“It’s not the earthquake that is the root cause of all these damages and all this loss of life. The real cause is rather in our way of living and the way we inhabit this piece of land.” That is what the Haitian National Episcopal Commission for Justice and Peace said in a recent paper entitled “Should Haiti Be Left to Die?”
This commission was one of the first organizations to criticize government reconstruction programs, deploring their delays and embezzlement.
“The social groups that lead Haiti, that is to say that dominate the State’s power and have (or control) its wealth, have no interest in building—or at least do not take the steps to build—a real country. They make profits in the country, which they then invest abroad. They often even ally themselves with foreign powers against the interests of the nation,” added the Episcopal body.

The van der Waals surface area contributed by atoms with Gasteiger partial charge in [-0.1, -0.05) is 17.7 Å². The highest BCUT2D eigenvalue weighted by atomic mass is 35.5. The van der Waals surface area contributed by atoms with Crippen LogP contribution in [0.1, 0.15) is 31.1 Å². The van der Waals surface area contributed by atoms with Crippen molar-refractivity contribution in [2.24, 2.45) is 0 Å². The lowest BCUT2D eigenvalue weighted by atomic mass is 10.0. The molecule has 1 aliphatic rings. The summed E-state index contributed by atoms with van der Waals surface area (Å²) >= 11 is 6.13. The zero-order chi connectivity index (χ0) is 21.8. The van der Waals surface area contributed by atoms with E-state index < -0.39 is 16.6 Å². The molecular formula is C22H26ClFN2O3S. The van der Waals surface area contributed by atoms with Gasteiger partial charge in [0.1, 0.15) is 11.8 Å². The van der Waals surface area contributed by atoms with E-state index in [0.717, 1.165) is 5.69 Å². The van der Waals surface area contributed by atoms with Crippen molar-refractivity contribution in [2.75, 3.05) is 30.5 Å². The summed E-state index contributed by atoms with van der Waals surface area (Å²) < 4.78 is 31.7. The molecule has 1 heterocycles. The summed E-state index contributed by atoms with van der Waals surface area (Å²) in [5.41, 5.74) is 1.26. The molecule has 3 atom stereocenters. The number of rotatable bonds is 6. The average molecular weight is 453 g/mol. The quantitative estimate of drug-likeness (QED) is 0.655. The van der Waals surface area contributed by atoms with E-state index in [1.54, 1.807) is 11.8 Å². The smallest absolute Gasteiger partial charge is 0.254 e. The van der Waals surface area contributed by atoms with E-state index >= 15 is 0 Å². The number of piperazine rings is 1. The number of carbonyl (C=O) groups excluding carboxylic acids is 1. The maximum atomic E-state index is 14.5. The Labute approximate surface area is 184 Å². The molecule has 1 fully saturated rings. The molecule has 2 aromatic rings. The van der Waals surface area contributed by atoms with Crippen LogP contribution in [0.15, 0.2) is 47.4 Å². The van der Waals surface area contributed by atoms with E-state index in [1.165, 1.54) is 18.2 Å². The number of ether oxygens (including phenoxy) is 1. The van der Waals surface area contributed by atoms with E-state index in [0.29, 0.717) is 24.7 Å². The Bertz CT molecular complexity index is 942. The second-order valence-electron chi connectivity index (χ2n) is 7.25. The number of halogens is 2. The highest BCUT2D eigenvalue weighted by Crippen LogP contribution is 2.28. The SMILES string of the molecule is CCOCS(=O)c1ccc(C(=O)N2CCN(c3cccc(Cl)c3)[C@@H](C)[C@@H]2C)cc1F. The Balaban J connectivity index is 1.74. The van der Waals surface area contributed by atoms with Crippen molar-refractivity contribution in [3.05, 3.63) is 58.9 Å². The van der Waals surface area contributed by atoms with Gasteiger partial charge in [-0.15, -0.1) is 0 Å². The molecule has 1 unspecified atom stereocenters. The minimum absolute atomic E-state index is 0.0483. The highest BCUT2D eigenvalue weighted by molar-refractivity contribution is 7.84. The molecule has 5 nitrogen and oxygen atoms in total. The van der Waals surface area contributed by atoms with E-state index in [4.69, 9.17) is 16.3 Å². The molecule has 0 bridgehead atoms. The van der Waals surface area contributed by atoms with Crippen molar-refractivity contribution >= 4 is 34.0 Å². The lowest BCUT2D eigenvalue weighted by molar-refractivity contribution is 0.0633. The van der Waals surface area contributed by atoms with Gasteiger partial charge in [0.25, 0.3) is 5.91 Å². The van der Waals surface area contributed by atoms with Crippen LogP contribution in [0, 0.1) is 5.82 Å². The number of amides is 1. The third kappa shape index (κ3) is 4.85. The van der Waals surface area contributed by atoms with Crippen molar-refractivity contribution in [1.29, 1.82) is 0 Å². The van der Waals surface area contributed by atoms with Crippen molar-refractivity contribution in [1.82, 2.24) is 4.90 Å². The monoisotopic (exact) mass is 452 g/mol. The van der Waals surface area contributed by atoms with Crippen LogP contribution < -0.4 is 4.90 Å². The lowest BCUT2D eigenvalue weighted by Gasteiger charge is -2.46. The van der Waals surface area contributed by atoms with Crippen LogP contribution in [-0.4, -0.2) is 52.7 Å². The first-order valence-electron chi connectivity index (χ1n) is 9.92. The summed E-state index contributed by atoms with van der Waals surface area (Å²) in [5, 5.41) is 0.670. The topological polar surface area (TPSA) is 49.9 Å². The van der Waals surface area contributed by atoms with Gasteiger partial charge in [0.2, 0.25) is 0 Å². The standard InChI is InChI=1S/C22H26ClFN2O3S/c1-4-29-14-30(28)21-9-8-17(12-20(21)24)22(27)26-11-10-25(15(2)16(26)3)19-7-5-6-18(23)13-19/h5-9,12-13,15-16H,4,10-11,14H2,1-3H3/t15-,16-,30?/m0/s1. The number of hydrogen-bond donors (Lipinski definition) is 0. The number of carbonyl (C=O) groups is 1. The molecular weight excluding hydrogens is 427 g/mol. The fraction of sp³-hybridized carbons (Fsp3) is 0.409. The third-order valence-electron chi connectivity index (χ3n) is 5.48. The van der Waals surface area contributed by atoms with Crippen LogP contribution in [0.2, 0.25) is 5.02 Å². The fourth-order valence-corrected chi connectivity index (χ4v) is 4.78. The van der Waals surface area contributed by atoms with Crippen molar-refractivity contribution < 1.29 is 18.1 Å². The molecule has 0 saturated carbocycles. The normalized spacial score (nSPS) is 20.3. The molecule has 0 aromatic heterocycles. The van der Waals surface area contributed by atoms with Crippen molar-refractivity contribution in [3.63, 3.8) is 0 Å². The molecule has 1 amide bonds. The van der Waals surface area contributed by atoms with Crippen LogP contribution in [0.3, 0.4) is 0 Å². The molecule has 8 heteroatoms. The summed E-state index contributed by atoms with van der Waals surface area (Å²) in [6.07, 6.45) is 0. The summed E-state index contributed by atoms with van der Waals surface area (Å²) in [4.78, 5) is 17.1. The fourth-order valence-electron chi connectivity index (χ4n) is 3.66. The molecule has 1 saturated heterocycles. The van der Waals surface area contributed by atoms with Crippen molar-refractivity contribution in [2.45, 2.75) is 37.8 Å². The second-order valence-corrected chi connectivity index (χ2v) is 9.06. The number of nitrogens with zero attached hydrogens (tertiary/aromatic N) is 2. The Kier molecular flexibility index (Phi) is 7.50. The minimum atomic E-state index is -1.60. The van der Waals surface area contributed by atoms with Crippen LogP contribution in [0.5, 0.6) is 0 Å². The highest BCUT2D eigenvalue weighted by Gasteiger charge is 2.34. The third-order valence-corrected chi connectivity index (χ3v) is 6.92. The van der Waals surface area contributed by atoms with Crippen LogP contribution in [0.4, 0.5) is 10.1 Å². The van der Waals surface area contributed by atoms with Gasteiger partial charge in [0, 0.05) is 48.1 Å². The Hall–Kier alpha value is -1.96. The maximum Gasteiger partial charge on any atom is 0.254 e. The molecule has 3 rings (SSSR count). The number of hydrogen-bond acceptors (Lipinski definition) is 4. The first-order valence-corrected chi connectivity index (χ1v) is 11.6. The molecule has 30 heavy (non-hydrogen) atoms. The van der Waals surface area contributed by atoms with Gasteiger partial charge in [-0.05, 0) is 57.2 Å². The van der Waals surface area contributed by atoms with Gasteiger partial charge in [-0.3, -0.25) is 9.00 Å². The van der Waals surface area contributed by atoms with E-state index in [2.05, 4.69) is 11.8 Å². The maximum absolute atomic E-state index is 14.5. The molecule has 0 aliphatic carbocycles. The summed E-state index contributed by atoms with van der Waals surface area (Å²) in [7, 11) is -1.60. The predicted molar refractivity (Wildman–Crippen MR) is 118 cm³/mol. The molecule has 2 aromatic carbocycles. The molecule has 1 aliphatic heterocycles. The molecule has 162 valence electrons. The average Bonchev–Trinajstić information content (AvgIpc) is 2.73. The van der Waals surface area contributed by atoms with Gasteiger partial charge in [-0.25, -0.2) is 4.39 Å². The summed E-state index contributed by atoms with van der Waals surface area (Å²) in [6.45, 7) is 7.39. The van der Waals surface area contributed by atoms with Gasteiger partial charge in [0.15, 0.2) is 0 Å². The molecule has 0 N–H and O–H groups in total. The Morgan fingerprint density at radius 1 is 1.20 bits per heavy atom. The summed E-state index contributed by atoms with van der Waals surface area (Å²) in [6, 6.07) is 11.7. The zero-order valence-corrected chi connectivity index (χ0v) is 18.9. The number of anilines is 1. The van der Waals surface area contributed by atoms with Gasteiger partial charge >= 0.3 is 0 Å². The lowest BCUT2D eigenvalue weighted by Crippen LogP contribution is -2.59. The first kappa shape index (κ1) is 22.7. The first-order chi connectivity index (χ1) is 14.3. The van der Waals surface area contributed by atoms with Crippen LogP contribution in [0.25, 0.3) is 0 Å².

A Development and Peace partner, the Justice and Peace Commission monitors human rights to ensure that they are respected throughout the country. In conjunction with its parish and diocesan teams, Justice and Peace annually publishes an imposing list of abuses that have take place in the country.
Many will doubtless find it odd that Development and Peace is supporting such an organization. However, the Commission’s director, Jan Hanssens, feels that its role is even greater following reconstruction. He is concerned that two years after January 12, 2010, hundreds of thousands of people are still living in tents. His assessment is that “they will not be able to last long.”
Also in Port-au-Prince, hundreds of girls have stopped studying in tents and are now taking their classes in a brand new school. They are the pupils (5 to 18 years old) at the Mother Délia Institute. Development and Peace contributed financially to the school’s reconstruction. A sign of hope.